Sunday, June 10, 2012

Corsair TX650W ATX12V Power supply for Gaming - Review

Corsair doesn't have to be introduced as a power supply brand any more, as they've made such a splash since first entering this market in 2006 with the modular cable HX series. In 2007, they introduced four more power supply models: The VX450 and VX550, followed by the TX650 and TX750. All of these have non-detachable cables. We reviewed the VX450 not long ago, and gave it two thumbs up: It's another high quality, quiet PSU made for Corsair, again, by Seasonic. Interestingly, the TX650 is also made by Seasonic, but the VX550 and TX750 are both made by Channel Well. It's not clear why different suppliers were used for these various models.

The TX650W reflects the escalating power trend among enthusiast computer users, driven mostly by power-hungry graphics cards. Its 650W rating is considered mid-range by extreme gamers today. Interestingly, Corsair's marketing makes a big deal about the unit's single 12V line, in contrast to so many other brands which tout multiple 12V lines. As with all the Corsair power supplies introduced in 2007, the TX650 is 80 Plus certified, which assures 80% or higher efficiency from 20% load on up to full power. The packaging is similar to the HX and VX series, with a classy, understated look. The TX750 differs visibly in that it has a 140mm fan instead of the other VX and TX models' more common 120mm fan.

Classy understated retail package.

Inside, the PSU is cradled in a cloth drawstring bag lined with bubble-plastic. A user's manual, screws, plastic cable straps, AC cable and a detailed reviewer's guide completed the sample package. (Note: TX750W shown; TX650W pacakage is identical.)

Corsair TX650W Feature Highlights (from the Corsair web site)
Supports the latest ATX12V v2.2 standard and is backwards compatible with ATX12V 2.01 systems.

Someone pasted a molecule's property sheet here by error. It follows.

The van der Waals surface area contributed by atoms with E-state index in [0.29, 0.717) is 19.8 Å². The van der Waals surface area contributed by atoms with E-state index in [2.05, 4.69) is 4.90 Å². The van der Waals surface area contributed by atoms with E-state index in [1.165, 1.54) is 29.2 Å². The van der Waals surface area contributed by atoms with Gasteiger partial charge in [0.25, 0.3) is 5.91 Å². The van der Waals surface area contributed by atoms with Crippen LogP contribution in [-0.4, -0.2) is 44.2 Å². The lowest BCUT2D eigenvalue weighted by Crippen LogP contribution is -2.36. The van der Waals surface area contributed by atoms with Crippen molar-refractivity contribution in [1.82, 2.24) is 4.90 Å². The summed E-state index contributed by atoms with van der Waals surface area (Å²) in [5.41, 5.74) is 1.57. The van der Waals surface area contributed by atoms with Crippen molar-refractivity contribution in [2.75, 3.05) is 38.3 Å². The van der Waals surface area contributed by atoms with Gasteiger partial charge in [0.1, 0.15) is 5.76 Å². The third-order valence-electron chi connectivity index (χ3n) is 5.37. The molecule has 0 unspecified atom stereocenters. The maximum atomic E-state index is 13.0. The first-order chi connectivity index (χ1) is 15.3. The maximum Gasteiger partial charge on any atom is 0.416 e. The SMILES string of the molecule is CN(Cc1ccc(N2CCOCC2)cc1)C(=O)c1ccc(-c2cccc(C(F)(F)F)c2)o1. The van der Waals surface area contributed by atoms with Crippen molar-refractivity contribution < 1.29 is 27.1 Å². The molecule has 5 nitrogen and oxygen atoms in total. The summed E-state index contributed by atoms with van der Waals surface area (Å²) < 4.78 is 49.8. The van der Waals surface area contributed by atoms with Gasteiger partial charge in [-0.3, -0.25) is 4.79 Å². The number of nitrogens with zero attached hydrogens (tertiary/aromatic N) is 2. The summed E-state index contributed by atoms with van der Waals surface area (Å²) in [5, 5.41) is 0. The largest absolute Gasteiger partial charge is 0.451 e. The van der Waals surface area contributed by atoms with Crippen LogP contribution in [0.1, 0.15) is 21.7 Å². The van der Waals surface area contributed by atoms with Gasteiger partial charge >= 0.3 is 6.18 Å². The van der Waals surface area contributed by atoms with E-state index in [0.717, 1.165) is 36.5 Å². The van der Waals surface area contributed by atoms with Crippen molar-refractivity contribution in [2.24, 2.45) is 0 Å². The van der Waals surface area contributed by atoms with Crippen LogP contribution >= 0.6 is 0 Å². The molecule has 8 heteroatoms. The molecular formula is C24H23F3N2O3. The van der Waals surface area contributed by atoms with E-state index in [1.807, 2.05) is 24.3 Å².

Fairly standard for a high end PSU.
Ultra-quiet 120mm double ball-bearing fan delivers excellent airflow All three Corsair models tested so far have delivered on this promise.
80%+ energy efficiency at 20%, 50% and 100% load condition for less heat generation and lower energy bill
Standard for any 80 Plus PSU.
Active Power Factor Correction with PF value=0.99 provides clean and reliable power to your system. >0.9 PC is required by 80 Plus; Active correction is the only way to achieve it.
Universal AC input 90~264V automatically scans and detects the correct voltage. No more hassle of flipping that tiny red switch!
Fairly standard, but the 90V input is lower that the usual 100V, which is good.
Dedicated single +12V rail offers maximum compatibility with latest components. Straight-up honesty as with the VX series.
High quality Japanese capacitors provide uncompromised performance and reliability.
To assure savvy buyers who may be aware of the bad cap fiasco that's plagued China-made electronics for some years.
NVIDIA SLI™-ready certified. Maybe a good assurance for gamers... but a PSU not certified by nVidia doesn't mean it can't do SLI.
Over Current/Voltage/Power Protection, Under Voltage Protection, and Short Circuit Protection provide maximum safety for your critical system components. About par for the high end course.
Size: 5.9"(W) x 3.4"(H) X 5.5"(L)
150mm(W) x 86mm(H) x 150mm(L)
Modestly sized is better than oversized.
MTBF: 100,000 Hours That's a long time. Wonder how it's calculated...
Safety Approvals: UL, CUL, CE, CB, FCC Class B, TÜV, CCC, C-tick. The more the merrier.
Five year warranty with 24/7 support. Very nice.

AC Input
90-264VAC, 5-9A, 47-63Hz
DC Output
Maximum Output Current
Maximum Combined

As with their other PSUs, Corsair provides two graphs that show noise and efficiency curves with a high degree of resolution. Most similar data presented in marketing materials don't really tell much; these are much better than usual.
The noise curve above show a steady noise level of around 21 dBA (at 1m, presumably), and a hinge starting at 325W, at which point the noise rises fairly quickly. We have to assume that the load refers to typical temperatures reached at the plotted power levels, since every PSU we've tested only ties fan speed to temperature, not actual power output. Ambient temperature during the test has a strong impact on noise behavior, but this data is not provided.
The efficiency curves shown above are also very detailed and show a realistic midrange peak with falloff at either extremes. The 2~4 percentage point advantage in efficiency at 230VAC jibes perfectly well with our own comparison tests of PSU efficiency at 120 VAC versus 240 VAC.

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